SUPERANNUATION and mobile telephony have been identified as two areas likely to contribute to increased corporate fraud.
These new categories of fraud were highlighted by companies and institutions surveyed recently by KPMG.
The survey found that the top concern continues to be identity fraud, such as credit card fraud and use of false identities, which is the single largest type of fraud in Australia.
Speaking after a fraud seminar in Perth last week, KPMG Forensic director Dean Newlan said the growing pool of superannuation savings made it a clear target. He said fraudsters would make false applications for benefit payments after obtaining details of super fund members with ‘unpreserved’ savings.
This would typically necessitate working with an insider with access to account information.
Mr Newlan said the growing use of third-generation mobile phones and other wireless devices would make it harder to track people performing fraudulent transactions via the Internet.
The use of stolen phones to conduct fraudulent transactions was an added concern.
Acting Detective Inspector Paul Langdon said the WA police service received 500 complaints representing 2,300 fraud offences last year.
He told the fraud seminar the service was currently investigating 200 offences worth $42 million.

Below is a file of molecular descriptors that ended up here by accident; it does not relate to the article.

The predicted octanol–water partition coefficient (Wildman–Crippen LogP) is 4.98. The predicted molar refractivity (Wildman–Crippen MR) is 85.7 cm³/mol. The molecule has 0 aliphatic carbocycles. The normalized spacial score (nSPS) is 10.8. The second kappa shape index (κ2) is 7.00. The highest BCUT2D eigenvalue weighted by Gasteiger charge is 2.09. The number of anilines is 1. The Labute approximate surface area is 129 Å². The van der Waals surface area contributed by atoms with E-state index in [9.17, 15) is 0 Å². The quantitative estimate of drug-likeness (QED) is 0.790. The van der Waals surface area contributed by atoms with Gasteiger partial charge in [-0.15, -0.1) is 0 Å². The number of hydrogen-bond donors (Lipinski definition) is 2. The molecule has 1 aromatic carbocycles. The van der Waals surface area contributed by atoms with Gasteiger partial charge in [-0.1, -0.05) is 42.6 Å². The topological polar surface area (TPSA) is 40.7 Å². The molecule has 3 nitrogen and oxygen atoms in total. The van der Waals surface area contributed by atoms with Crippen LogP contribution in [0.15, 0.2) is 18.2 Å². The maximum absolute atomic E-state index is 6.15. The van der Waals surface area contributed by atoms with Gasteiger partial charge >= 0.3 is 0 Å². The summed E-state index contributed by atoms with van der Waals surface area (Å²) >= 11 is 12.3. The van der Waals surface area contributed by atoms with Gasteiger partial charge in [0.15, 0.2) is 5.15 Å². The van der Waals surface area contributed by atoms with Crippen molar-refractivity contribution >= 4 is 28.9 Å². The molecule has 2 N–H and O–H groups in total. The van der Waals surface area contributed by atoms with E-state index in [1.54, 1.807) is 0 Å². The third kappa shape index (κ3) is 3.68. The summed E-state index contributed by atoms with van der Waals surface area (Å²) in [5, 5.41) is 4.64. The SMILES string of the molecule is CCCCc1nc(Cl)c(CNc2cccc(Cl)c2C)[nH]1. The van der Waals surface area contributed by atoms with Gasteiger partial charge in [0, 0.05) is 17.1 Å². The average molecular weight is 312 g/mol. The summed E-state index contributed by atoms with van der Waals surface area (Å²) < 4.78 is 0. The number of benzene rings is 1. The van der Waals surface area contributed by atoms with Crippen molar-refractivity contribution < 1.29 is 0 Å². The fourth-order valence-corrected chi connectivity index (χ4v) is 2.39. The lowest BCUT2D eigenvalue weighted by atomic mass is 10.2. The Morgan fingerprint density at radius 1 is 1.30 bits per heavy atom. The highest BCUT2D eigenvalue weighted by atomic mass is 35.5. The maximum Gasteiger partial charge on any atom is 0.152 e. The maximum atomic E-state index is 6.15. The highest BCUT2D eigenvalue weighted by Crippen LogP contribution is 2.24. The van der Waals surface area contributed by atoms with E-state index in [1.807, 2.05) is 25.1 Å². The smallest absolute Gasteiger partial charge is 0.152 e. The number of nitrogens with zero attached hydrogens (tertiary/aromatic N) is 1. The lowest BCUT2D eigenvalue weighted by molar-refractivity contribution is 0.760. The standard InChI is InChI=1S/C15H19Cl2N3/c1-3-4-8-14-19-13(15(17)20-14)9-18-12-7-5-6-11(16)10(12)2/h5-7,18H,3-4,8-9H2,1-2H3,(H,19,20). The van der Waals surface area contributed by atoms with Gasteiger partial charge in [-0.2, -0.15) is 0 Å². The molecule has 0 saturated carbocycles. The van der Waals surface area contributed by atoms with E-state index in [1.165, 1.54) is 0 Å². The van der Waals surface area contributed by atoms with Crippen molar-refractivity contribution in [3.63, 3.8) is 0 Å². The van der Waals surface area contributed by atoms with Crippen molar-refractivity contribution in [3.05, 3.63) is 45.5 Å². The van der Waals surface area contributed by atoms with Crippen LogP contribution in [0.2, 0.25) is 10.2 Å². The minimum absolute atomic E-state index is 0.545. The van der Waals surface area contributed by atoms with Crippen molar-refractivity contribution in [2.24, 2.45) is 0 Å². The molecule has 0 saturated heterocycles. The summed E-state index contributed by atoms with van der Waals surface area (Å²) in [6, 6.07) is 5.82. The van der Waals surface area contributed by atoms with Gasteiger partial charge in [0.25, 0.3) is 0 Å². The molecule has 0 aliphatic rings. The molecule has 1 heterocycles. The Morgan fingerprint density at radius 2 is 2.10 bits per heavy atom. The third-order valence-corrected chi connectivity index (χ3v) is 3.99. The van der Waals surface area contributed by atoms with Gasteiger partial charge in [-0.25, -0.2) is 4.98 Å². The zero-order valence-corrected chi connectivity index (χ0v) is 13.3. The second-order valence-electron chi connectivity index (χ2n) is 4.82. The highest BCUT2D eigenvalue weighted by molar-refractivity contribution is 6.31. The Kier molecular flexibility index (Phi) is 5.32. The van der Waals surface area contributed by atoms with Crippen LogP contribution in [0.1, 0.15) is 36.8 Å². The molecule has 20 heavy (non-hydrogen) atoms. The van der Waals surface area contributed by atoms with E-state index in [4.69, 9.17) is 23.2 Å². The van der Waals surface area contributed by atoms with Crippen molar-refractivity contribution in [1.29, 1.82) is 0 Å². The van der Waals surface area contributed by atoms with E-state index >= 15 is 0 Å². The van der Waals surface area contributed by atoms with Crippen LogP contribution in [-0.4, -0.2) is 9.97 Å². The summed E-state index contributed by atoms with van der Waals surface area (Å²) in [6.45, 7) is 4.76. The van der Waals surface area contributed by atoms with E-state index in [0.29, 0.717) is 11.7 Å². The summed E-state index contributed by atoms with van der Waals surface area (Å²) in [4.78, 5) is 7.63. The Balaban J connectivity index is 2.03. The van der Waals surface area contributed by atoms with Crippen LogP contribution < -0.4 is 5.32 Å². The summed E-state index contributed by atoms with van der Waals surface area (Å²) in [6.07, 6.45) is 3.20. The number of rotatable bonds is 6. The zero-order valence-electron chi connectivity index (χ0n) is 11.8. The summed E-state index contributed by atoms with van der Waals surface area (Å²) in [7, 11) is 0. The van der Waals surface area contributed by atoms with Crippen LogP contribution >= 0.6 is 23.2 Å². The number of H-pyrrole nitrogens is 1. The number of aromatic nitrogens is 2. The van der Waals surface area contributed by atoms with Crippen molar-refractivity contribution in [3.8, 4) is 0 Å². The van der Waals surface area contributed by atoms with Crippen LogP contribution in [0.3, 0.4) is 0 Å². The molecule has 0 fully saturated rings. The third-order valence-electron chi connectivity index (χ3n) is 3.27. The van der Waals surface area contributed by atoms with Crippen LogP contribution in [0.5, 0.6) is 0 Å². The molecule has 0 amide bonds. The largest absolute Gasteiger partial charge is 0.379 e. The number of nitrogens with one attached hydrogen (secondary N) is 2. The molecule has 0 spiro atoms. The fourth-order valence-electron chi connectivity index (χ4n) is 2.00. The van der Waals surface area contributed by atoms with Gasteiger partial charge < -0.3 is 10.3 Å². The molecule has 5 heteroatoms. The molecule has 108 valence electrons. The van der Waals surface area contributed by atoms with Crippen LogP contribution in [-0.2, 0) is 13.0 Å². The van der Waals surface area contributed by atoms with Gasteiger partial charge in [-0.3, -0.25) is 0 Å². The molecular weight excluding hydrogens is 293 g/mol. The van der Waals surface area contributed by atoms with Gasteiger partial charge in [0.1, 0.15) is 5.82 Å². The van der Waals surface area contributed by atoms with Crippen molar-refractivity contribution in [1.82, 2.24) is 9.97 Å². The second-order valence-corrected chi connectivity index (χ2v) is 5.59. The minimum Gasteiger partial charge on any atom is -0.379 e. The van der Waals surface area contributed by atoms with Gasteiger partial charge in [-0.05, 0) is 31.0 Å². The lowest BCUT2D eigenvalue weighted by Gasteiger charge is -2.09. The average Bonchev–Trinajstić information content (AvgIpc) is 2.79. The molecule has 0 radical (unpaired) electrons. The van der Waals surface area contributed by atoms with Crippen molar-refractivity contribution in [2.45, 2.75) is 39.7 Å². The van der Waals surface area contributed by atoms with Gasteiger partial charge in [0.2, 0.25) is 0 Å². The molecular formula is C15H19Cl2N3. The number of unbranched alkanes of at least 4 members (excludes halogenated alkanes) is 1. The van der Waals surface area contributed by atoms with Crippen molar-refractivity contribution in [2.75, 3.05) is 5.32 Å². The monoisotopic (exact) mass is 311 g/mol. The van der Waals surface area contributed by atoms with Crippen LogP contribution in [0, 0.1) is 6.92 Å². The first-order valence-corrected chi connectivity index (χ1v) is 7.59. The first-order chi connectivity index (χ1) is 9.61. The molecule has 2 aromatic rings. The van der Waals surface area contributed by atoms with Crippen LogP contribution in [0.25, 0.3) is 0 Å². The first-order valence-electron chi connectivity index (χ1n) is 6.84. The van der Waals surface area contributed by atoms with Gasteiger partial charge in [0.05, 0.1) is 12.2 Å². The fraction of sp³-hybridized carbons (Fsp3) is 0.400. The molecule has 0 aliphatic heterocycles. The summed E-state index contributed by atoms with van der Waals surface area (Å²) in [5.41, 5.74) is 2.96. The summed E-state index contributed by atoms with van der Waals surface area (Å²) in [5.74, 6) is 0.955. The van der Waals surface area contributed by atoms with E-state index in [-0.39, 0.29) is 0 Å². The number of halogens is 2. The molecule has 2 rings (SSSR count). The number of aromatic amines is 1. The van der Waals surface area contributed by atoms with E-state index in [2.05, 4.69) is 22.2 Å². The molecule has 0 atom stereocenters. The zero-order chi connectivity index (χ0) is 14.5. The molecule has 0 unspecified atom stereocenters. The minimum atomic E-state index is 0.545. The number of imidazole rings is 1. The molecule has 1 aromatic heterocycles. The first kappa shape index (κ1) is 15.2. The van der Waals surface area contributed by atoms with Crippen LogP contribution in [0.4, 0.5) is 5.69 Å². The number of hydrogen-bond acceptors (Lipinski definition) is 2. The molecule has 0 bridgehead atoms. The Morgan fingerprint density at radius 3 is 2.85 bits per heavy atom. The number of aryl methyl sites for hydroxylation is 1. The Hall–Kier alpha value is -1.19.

Mr Langdon said the popularity of fraud was reflected in the trend towards home burglaries targeting only credit cards and unpaid utility bills.
Mr Newlan emphasised that a lot of fraud is remarkably simple.
“You’d think fraud needs to be sophisticated but it doesn’t, it can be very simple,” he said.
He gave the example of an Australian business that was due to make a $4.8 million payment, via electronic funds transfer, to a major supplier.
On the Friday before the scheduled payment, a fraudster, purporting to be the supplier, sent a letter on fake stationery stating that the money should be sent to a new bank account. The fraud was detected only when the genuine supplier subsequently asked why it had not received its payment.
Mr Newlan said a simple process of double-checking should have been sufficient to identify the fraud before it occurred.
He added there were numerous smaller instances of fraud using false invoices.
A process of data matching would tackle this problem, since most fraudsters were employees who put their home address on the false invoice.
Mr Newlan said vetting or cross checking would also help to cut down the “dramatic rise” in the misuse of corporate credit cards. He recommended the newly released Australian Standard on fraud and corruption control as a good starting point for businesses wanting to tackle the issue.
It emphasises the importance of staff awareness, since other staff often see the activities of in-house fraudsters but do not recognise it as fraud.
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